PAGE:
ArmA II
Have your say
8
2.6
Looks clear up ahead... (Bang! Splotch! Thump!)

The small orthodox church casts just enough of a shadow from the midday sun to cover three wooden crates. A big marine, hands on hips, stares down at the crates while the local priest looks imploringly at him.
“Please try to understand, American. If you report this weapons cache, the local militias will think we have abandoned them. The American army doesn’t protect us here. You’ll be throwing us to the wolves!”
The sun glints from the marine’s sunglasses.
“I’m sorry. I have no choice. I’ve got to call it in.”
“You always have a choice!”
The marine turns from the priest and radios in to the base. “Battlemage, this is Razor. We’ve located the weapons cache. I’m sending you the coordinates now.”
“Roger, Razor. We’re sending a logistics unit. Sit tight until they arrive.”
The marine trudges back to the rest of his squad and they watch the road uneasily.
A few minutes pass and the sound of an over-revved engine, like a teenager’s first driving lesson, drift over the ridge. A USMC supply truck roars over the horizon, immediately hitting a fence, then overcompensating into the turn and flattening a jogger.
Welcome to the world of Arma II. A deadly serious modern warfare sim populated by ether-sucking clowns.

Developers Bohemia Interactive are not ones to turn away from a challenge.  Creating a ‘spiritual successor’ to the groundbreaking soldier sim ‘Operation Flashpoint’ set in a 225 square kilometre ‘Theatre of Operations’ and filled with fully driveable vehicles from clapped-out Yugos through to jet fighters is no small task. Set in the fictitious Russian breakaway state of Chernarus, closely modelled on the Czech Republic, this is a ‘go anywhere, do anything’ sandbox army sim. The landscape is stunning in its detail and scope with everything from woodland shacks to military bases to run-down post-soviet port towns depicted with startling realism. Mission structure plays to this strength, generally requiring a certain degree of planning and intelligence-gathering before the guns start blazing. The depth really is incredible, and the learning curve steep but manageable – during your first mission your squad will all be shouting instructions, situation reports and other military chatter and you’ll be lying in the weeds, randomly shooting at anything that moves, but it will only be a couple of dedicated hours later that you’re commanding your squad to assume a wedge formation and maintain sound discipline as you infiltrate enemy outposts.


With such an enormous playing area you’re going to need to get around, and from early on in the main campaign you’re assigned a helicopter and a pilot to ferry you round, and although it’s pretty fun to watch the lush countryside flow past below your whirling blades of death, real recon teams drive hummers. Driving a vehicle around the roads and tracks of Chernarus is strangely reminiscent of the rural bits of San Andreas. Despite the war, the citizens of the province try to go about their daily business while you cruise around in your expensive military hardware, or whichever other vehicle you choose to appropriate. There’s nothing quite like filling a rusty Lada with four burly recon marines and joyriding it full-pelt down a wooded hillside. I mean, so long as it’s critical to the mission, of course.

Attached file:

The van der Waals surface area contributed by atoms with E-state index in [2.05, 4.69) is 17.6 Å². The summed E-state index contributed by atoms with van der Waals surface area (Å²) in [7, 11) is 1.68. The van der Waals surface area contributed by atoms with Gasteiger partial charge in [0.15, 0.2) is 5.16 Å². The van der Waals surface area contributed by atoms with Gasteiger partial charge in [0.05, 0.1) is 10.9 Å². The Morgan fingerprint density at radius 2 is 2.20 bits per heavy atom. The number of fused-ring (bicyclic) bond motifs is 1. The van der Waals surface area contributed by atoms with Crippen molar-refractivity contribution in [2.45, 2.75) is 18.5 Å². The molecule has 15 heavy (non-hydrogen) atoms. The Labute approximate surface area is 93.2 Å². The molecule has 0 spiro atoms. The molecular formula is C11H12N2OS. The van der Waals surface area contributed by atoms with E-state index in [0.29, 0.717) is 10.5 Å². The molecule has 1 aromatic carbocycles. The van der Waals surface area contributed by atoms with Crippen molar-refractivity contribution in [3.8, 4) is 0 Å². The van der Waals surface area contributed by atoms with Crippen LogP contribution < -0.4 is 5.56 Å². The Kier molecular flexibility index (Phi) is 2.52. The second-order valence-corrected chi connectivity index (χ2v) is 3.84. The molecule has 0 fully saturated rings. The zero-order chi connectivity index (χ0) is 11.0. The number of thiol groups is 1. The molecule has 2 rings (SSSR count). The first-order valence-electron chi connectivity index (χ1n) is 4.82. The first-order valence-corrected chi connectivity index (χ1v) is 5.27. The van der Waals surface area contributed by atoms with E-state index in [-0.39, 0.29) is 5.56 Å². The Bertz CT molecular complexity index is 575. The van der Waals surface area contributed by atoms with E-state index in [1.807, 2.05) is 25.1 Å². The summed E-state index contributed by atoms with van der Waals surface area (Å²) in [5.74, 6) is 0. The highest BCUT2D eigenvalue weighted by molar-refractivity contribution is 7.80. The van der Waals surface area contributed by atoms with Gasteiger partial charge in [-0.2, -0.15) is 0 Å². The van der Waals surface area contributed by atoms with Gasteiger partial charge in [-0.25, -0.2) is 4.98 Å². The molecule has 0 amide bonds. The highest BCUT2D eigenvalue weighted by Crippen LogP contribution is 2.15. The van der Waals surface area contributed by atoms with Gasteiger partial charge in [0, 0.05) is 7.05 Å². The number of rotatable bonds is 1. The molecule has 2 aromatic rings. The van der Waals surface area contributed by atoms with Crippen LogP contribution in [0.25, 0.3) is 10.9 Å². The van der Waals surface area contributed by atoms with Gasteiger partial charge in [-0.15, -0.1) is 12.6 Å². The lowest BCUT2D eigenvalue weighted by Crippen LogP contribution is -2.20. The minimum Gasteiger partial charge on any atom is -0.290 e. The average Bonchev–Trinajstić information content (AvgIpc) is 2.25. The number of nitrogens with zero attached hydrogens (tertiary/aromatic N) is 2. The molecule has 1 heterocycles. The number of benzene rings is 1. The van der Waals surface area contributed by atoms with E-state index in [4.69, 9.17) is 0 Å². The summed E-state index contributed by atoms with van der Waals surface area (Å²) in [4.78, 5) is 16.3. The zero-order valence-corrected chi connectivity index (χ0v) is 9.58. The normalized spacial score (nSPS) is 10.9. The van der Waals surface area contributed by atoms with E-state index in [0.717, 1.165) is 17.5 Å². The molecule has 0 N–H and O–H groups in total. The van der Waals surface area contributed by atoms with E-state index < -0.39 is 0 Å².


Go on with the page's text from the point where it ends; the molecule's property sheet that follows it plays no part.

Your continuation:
A note to Call of Duty 4 players looking for more of the same – this is not your standard arcadey soldier sim. If you storm in to even a small group of enemies without a workable plan you will be killed. If you try to take on an entrenched enemy position without calling for artillery, armour or air support, you’re looking at Purple Hearts instead of Congressional Medals of Honour. Even leaving base without a clearly thought-out plan can land you quickly in hot water. The AI are stupid – God, are they ever stupid – but not in every way. They’ll lounge around on the ground, watching in mild interest as the gunner in your APC thumps bullets into them one after the other, but if your squad snaps a twig moving up on a group of foes their marksmen will have you zeroed in seconds flat.


On top of the detail lavished on the world map itself, the game is filled with features. You can assign fireteams, issue individual orders to small or large groups of allies and direct fire from remote positions. While this is all well and good with a battalion of brain-damaged buffoons, it becomes a very different game on-line. While deathmatches are, of course, available, it’s the teamwork element that makes this game different. Co-op servers are immensely popular due to the great feeling of executing a flawless plan and hitting the enemy before they even know what’s happening, regardless of whether they’re online foes or inconsistent AI gibbons. Fitting in as a cog in a well-oiled machine is what it’s all about: one-man armies need not apply.


This is realistic soldiering at its best. The world is believable and gorgeous, and the missions varied and demanding of initiative. Combat can be intense, particularly on-line, and the first couple of times you play you will be killed before you even know you’re in a fight. It flies so high, but greatness will forever elude it due to the shonky AI. Oh, and the woefully dire voice acting and occasionally buggy missions. It was a brave and laudable goal and the developers get close enough to touch it, but we’re still not quite there.

Gentlemen, THIS is your enemy.